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V.Y. Bunya, E.J. Cohen, C.J. Rapuano, K.M. Hammmersmith; A Review of Corneal Lacerations . Invest. Ophthalmol. Vis. Sci. 2004;45(13):4859.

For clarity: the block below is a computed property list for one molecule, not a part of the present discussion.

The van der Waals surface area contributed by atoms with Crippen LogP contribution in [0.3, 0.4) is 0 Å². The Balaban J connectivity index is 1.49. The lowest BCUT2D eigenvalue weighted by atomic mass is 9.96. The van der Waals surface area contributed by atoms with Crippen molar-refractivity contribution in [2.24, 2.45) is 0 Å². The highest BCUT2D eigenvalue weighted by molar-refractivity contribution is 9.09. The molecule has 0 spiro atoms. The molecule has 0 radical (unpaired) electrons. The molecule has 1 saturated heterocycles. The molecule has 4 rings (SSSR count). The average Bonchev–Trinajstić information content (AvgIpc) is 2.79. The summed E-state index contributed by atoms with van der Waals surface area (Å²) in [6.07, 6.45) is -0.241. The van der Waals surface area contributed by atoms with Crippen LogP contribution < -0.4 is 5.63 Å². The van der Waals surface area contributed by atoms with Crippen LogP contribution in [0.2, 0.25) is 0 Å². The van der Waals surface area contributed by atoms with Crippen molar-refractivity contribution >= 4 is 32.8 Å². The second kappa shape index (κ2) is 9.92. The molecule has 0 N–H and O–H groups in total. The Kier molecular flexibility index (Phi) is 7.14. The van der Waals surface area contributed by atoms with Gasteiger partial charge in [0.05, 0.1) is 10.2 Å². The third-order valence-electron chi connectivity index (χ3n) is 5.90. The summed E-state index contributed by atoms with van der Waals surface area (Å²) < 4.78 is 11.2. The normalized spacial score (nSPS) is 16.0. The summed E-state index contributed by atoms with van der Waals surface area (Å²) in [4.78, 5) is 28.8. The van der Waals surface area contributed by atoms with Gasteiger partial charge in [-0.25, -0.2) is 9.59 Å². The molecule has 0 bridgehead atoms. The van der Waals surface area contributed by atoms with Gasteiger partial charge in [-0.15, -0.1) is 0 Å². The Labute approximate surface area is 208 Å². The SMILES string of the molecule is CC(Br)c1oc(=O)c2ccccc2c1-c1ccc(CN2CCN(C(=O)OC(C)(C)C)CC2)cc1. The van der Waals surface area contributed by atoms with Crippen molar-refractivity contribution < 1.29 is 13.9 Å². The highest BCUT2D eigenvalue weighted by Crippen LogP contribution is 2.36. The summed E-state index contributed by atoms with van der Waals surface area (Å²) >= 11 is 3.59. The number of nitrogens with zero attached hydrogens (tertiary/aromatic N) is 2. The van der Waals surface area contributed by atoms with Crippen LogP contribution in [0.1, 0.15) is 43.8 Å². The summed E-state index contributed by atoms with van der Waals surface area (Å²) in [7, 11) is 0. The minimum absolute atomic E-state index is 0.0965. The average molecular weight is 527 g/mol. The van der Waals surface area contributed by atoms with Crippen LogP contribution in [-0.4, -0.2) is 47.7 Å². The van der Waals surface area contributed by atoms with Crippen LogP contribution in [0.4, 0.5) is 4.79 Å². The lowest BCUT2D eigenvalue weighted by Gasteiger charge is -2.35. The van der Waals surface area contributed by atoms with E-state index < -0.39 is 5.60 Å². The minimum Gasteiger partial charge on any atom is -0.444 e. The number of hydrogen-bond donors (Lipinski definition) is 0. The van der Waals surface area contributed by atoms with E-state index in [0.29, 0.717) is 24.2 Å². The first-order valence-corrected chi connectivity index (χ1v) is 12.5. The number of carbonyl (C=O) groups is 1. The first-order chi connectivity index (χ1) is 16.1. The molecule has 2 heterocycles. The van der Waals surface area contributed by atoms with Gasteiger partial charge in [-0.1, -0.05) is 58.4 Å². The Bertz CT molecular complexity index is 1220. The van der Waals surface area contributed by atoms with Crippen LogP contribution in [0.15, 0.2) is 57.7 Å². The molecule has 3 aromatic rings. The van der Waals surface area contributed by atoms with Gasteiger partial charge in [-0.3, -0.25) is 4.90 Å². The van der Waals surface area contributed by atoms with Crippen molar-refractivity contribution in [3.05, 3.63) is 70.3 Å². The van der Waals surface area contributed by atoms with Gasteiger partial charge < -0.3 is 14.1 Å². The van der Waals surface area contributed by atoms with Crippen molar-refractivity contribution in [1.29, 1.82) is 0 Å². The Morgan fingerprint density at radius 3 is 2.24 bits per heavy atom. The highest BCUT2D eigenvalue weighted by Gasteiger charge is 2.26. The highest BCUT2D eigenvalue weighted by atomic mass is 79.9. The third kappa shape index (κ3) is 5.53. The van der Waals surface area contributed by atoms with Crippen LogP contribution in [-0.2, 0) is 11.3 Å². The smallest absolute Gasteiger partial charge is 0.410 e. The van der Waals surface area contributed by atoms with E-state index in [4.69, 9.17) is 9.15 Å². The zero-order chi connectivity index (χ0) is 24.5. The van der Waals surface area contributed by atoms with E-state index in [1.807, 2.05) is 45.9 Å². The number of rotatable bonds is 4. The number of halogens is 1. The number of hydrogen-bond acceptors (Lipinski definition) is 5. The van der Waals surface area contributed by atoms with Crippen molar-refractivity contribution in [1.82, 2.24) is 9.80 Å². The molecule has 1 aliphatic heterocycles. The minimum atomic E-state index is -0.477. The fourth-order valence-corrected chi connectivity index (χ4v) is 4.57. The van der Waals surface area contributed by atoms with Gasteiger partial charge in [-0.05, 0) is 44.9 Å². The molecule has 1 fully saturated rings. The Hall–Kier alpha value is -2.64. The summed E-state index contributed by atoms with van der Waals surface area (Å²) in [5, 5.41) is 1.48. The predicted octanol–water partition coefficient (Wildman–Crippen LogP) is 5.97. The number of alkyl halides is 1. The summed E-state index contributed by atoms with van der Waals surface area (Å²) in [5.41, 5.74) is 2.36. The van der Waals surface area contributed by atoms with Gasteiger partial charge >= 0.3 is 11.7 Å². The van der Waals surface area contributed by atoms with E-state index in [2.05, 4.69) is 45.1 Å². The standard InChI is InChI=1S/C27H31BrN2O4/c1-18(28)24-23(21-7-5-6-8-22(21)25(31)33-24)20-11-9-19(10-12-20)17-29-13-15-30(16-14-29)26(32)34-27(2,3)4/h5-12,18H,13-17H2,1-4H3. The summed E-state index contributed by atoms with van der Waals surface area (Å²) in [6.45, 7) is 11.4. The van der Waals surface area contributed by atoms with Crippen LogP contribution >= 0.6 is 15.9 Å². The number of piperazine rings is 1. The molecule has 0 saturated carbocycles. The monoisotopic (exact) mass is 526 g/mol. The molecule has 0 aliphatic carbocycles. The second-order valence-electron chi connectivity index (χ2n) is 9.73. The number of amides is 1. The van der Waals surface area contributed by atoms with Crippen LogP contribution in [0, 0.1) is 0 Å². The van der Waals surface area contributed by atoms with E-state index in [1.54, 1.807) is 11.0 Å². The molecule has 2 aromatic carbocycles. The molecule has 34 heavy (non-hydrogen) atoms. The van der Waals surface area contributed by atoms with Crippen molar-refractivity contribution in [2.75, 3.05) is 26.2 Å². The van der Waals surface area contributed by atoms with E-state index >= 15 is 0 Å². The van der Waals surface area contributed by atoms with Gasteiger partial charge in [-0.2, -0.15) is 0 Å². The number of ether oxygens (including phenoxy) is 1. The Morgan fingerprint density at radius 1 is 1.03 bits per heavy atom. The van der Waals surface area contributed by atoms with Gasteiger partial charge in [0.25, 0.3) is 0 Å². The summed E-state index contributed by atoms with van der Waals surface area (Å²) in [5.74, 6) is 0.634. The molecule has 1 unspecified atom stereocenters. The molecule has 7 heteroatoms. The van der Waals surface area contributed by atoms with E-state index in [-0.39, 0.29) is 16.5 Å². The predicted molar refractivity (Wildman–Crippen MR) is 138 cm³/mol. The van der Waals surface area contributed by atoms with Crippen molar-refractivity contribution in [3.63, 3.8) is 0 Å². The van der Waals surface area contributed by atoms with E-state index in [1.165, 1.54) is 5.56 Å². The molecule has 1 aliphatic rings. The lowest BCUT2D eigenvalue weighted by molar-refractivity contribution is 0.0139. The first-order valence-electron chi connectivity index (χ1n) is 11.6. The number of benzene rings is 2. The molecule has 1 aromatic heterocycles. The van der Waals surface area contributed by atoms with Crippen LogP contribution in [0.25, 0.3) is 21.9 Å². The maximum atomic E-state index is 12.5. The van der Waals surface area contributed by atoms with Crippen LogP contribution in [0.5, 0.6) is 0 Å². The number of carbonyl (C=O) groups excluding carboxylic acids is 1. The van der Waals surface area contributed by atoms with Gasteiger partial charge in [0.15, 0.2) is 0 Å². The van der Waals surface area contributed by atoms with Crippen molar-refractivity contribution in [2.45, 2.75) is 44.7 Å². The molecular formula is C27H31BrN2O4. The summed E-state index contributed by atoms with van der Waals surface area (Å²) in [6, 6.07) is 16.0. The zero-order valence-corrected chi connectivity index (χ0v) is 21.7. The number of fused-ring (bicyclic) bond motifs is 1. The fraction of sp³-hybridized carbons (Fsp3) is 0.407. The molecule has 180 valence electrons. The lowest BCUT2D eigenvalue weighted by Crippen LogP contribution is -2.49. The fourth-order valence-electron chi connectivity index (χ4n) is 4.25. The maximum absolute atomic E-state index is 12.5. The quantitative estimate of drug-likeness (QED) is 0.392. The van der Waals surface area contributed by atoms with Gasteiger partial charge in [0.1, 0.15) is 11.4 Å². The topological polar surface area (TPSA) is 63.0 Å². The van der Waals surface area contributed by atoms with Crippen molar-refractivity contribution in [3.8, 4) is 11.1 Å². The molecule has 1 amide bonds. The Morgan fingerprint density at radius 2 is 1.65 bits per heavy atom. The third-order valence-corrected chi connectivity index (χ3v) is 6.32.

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Background: Trauma, including corneal lacerations, is the most common cause of unilateral blindness in the United States. Purpose: To evaluate demographics, initial presentation, clinical course, and outcomes of patients with corneal lacerations and associated anterior segment trauma. Methods: A retrospective chart review of patients admitted to Wills Eye Hospital with a corneal laceration from January 1, 2001 to December 31, 2001 was performed. The Mann–Whitney test was used to compare continuous variables and the Exact Fisher test was used to compare dichotomic variables. Visual outcome was divided into two groups with poor visual outcome defined as VA 20/200 or worse, and good visual outcome defined as VA 20/100 or better. Results: Twenty–nine patients were identified, with an age range of 3–77 (mean 30). There was a male predominance (86%) over females (14%). Racial demographics showed 62% were Caucasian, 31% were African–American, and 7% were Hispanic. Injuries most commonly occurred at home (34%) and in the workplace (34%), followed by outdoor activities (24%), and finally in motor vehicle accidents (10%). Mean follow–up was 11 months (range 1 week–32 months). Thirteen percent of patients were lost to follow–up before 1 month. There was one case of endophthalmitis (3.4%) caused by Bacillus cereus. Patients in the poor outcome group were more likely to have anterior chamber flattening (56% in the poor outcome group compared to 42% in the good outcome group). Individuals with a good outcome had statistically significant better initial visual acuity on presentation than those with a poor outcome (p= 0.01). Subjects with traumatic cataract on presentation were associated with a poor outcome (p= 0.01). Non–statistical differences were observed between the good outcome group compared with the poor outcome group regarding laceration distance from the center of the visual axis (median: 3.1 mm vs. 1.2 mm, p= 0.22), size of the laceration (median: 3.5 mm vs. 4.5 mm, p= 0.12) and the presence of a foreign body (23.1% vs. 44.4%, p=0.38). Of those patients with follow–up at 3–7 months, 60% had a good outcome while 40% had a poor outcome (n=15). At 1 year or more of follow–up, 50% had good visual acuity and 50% had poor visual acuity (n =10). Conclusions: In this study, corneal lacerations requiring hospitalization were more likely to occur in young, Caucasian males. The most common setting of these injuries was in the home. Poor outcome was associated with anterior chamber shallowing. In addition, patients with a traumatic cataract on initial exam were more likely to have a poor visual outcome. Good visual outcome was associated with a better initial visual acuity on presentation.
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